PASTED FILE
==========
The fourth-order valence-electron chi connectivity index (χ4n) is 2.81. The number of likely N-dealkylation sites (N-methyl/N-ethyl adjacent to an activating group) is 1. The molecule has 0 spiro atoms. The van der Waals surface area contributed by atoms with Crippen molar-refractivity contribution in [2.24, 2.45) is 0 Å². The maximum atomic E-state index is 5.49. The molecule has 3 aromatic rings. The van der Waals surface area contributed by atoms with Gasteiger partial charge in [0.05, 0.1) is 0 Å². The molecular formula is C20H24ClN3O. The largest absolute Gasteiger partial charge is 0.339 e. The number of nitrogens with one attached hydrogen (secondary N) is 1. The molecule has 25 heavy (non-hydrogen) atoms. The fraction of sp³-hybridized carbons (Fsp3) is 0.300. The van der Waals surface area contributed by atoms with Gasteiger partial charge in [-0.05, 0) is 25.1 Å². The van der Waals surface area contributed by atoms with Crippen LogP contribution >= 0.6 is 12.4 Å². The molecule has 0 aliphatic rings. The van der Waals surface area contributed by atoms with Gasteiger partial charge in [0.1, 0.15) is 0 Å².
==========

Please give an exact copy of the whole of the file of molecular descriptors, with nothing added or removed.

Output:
The fourth-order valence-electron chi connectivity index (χ4n) is 2.81. The number of likely N-dealkylation sites (N-methyl/N-ethyl adjacent to an activating group) is 1. The molecule has 0 spiro atoms. The van der Waals surface area contributed by atoms with Crippen molar-refractivity contribution in [2.24, 2.45) is 0 Å². The maximum atomic E-state index is 5.49. The molecule has 3 aromatic rings. The van der Waals surface area contributed by atoms with Gasteiger partial charge in [0.05, 0.1) is 0 Å². The molecular formula is C20H24ClN3O. The largest absolute Gasteiger partial charge is 0.339 e. The number of nitrogens with one attached hydrogen (secondary N) is 1. The molecule has 25 heavy (non-hydrogen) atoms. The fraction of sp³-hybridized carbons (Fsp3) is 0.300. The van der Waals surface area contributed by atoms with Gasteiger partial charge in [-0.05, 0) is 25.1 Å². The van der Waals surface area contributed by atoms with Crippen LogP contribution >= 0.6 is 12.4 Å². The molecule has 0 aliphatic rings. The van der Waals surface area contributed by atoms with Gasteiger partial charge in [0.1, 0.15) is 0 Å².